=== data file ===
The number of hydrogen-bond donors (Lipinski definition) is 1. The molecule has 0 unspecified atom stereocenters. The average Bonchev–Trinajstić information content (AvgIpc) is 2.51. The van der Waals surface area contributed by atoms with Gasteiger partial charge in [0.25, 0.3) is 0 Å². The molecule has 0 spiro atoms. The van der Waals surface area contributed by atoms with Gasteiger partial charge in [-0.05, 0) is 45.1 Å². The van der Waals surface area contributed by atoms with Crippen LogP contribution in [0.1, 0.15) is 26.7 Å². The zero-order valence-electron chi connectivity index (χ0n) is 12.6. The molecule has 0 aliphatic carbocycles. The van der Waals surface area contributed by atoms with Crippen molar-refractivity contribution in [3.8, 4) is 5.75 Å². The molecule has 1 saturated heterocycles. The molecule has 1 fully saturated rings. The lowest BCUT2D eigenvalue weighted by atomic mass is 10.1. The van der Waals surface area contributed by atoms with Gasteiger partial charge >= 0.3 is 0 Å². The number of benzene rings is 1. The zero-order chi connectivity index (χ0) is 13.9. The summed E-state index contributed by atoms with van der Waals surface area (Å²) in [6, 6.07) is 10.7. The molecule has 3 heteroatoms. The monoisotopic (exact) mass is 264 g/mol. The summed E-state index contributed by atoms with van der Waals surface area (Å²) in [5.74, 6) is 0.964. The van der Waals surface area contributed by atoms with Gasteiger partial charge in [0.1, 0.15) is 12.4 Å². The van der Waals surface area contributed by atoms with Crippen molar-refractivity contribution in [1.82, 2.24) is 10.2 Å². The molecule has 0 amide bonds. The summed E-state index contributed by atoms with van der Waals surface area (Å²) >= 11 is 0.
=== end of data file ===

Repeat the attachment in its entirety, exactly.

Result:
The number of hydrogen-bond donors (Lipinski definition) is 1. The molecule has 0 unspecified atom stereocenters. The average Bonchev–Trinajstić information content (AvgIpc) is 2.51. The van der Waals surface area contributed by atoms with Gasteiger partial charge in [0.25, 0.3) is 0 Å². The molecule has 0 spiro atoms. The van der Waals surface area contributed by atoms with Gasteiger partial charge in [-0.05, 0) is 45.1 Å². The van der Waals surface area contributed by atoms with Crippen LogP contribution in [0.1, 0.15) is 26.7 Å². The zero-order valence-electron chi connectivity index (χ0n) is 12.6. The molecule has 0 aliphatic carbocycles. The van der Waals surface area contributed by atoms with Crippen molar-refractivity contribution in [3.8, 4) is 5.75 Å². The molecule has 1 saturated heterocycles. The molecule has 1 fully saturated rings. The lowest BCUT2D eigenvalue weighted by atomic mass is 10.1. The van der Waals surface area contributed by atoms with Gasteiger partial charge >= 0.3 is 0 Å². The number of benzene rings is 1. The zero-order chi connectivity index (χ0) is 13.9. The summed E-state index contributed by atoms with van der Waals surface area (Å²) in [6, 6.07) is 10.7. The molecule has 3 heteroatoms. The monoisotopic (exact) mass is 264 g/mol. The summed E-state index contributed by atoms with van der Waals surface area (Å²) in [5.74, 6) is 0.964. The van der Waals surface area contributed by atoms with Gasteiger partial charge in [0.1, 0.15) is 12.4 Å². The van der Waals surface area contributed by atoms with Crippen molar-refractivity contribution in [1.82, 2.24) is 10.2 Å². The molecule has 0 amide bonds. The summed E-state index contributed by atoms with van der Waals surface area (Å²) >= 11 is 0.